I would love to meet Rhoda Janzen. When I finished ‘Mennonite in a Little Black Dress’ (which is written with fantastic candidness and panache) I felt like I had been into Rhoda’s life, read her diary, looked at her credit card statements, seen the contents of her fridge, listened in to her phone calls, gone through her wardrobe, looked at her photo albums… and whats worse I want to know more! The more an author lets you in the deeper a reader will want to go into a story. What is even better than her honesty in this story is the fact that as a person and in her writing Rhonda is unaffected and charming and the same can be said for the story itself.

With  fluid humour and light self-deprecation ‘Mennonite in a little Black Dress’ is a super page turner of a book. Rhoda Janzen, a former poet laureate in the University of California, English Lecturer and all round academic, writes her life story so far (she is only forty-three) in this memoir of growing up in and returning to the Mennonite Community in which she was raised. Atlantic Books have been great for quirky accessible human interest stories (‘Cockeyed’ Ryan Knighton, ‘Fortune’s Daughter’s’ Elizabeth Keogh & ‘God is Not Great’ Christopher Hitchens) so it was very easy to make the decision to pick this one up.

Rhoda’s husband of fifteen years leaves her for a man named Bob whom he met on Gay.com. In the same week Rhoda is involved in a terrible car crash. Her physical and emotional injuries send her back home to the Mennonite Community from once she fled where she begins a sabbatical from her lecturing post. Nursing her broken bones and heart Rhoda reflects on her life spent with a bipolar husband who makes insane impulse purchases like a $385 pair of gloves on Rhoda’s credit card she also reflects on the heavy traditions of the Mennonite Community in which she grew up where everything from dancing to convenience food was banned but where love was abundant.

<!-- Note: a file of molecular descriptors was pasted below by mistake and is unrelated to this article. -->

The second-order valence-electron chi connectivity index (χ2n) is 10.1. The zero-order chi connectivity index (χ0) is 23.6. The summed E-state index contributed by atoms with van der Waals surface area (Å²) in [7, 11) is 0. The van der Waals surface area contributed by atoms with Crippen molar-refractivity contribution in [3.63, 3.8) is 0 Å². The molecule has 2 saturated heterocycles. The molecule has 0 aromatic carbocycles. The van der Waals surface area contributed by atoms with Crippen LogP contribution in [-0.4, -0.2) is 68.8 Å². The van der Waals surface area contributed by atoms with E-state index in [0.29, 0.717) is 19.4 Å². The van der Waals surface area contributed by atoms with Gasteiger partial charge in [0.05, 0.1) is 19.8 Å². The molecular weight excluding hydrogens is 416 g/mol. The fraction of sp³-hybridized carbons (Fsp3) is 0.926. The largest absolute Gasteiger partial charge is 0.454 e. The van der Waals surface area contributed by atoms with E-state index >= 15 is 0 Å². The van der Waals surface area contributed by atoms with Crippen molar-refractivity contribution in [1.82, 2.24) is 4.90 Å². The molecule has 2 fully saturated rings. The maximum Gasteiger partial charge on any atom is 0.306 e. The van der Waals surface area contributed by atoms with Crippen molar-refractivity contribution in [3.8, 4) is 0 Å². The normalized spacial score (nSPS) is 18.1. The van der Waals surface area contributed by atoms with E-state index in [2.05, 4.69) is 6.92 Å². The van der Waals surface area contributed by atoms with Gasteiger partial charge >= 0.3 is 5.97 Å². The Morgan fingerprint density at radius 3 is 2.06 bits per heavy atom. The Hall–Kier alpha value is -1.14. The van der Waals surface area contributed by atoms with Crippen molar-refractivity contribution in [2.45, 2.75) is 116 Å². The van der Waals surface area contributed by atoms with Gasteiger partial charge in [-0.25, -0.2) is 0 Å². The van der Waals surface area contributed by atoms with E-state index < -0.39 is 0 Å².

Rhoda’s writing had me sniggering and snorting ungracefully with outbursts of laughter. She is the kind of funny that can only be achieved with candid honesty and an appreciation for the unique problems that simply being human bring.  Many stories are worthy of being told but only a select few make it to the New York Times bestseller list and this book did I think because how much the reader is allowed in. There is nothing more fascinating than reading in delicious detail about someone else’s life decisions, finances and love life.

I highly recommend this wonderful story, it is so uplifting and bright I almost want to fashion a petticoat and bonnet….

Click here to borrow this book from DLR libraries

Haiku; Mennonites flourish, aetheist husband flounders, Rhoda’s true home found.